For a long time, 20 years, much to the pain of my parents and loved ones, I was away from the church. I simply did not see a loving God in the agony and pain of my dying patients. I didn’t see a loving God as they lingered between life and death. I didn’t see Him in their struggles to stay alive, or when I brushed the hair of a chemo patient off her pillow, or held her as she puked her guts out. I didn’t see Him when I held their grieving family members. I just didn’t see him.
I grew up as a preacher’s kid, but the truth is, we can’t get to heaven on our parent’s faith, if it were true, I’d be a shoo in. I had to work out this God thing on my own, in my own way. There was the constant fatigue of going from reconciling the pain of the sick and dying that deeply touched my heart, as I worked tirelessly alongside many others to bring as much comfort as we could to their aching bodies, to embracing the idea of a loving God.
However, in my time on 4South, I saw many glimpses of faith. I’d have to wake my patients to get vitals and assess them. This one woman who had horrific pain, would greet me with a weak smile, and after I’d get her settled for her breakfast she would reach for her rosary with pain etched deeply on her face, and start murmuring the prayers of the rosary. By the time I’d finished getting her roommate ready for breakfast, the lines will have softened, her breathing easier, even her blood pressure was lower. And she hadn’t had her pain med yet. I couldn’t deny something was working that I could not put my finger on. As I look back, there were countless other stories as equally powerful. Something working other than good old-fashioned medicine and loving care.
For me, my faith journey came to a crisis when my 11-year-old son asked while we were in the car, “Mom, what are the ten commandments?” So, I ticked them all off, and could only remember 9. So, I ticked them all off on my fingers, and again, only 9. When we got home, I searched out my dusty Bible from confirmation, and we looked it up and there they were, and I’d forgotten “Honor thy Father and they Mother.” Interesting.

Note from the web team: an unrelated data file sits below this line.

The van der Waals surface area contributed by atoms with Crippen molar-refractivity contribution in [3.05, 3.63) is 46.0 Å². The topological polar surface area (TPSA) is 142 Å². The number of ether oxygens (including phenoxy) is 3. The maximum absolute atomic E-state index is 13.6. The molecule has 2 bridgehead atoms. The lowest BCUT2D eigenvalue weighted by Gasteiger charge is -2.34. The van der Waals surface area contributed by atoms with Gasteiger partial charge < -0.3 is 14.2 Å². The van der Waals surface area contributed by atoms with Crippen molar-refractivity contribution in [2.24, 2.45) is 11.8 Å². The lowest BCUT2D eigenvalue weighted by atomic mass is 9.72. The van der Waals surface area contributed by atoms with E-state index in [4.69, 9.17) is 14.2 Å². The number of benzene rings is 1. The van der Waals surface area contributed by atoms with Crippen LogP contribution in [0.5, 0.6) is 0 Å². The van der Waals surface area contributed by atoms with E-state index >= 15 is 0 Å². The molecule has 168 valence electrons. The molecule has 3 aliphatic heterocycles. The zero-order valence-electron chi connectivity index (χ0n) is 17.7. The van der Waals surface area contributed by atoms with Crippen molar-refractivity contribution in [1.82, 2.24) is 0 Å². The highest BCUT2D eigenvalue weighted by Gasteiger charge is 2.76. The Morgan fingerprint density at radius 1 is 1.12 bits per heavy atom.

Then, Ricky asked, “What are the commandments for?”
“They are the law of God, sweetie.”
“Well, how can we follow the laws if we don’t know them?”
From the mouth of babes. In my quest to keep God at arm’s length, I chose not to give my children a choice to believe or not believe. From then on, we started going to church, and slowly but surely, the fatigue I felt in my twenty year search began to lift. I went through sorrow, anxiety, feelings of unworthiness, and through it all, I found answers to every need in that place of believers. I started to see how God worked from pain to peace.
This past weekend many women came together for a Peace Retreat, and so many told stories of pain to peace, or were currently in pain, working toward peace. God never said that the faithful would be free of pain and sadness, fear and sorrow, He just promised that peace would come. I believe.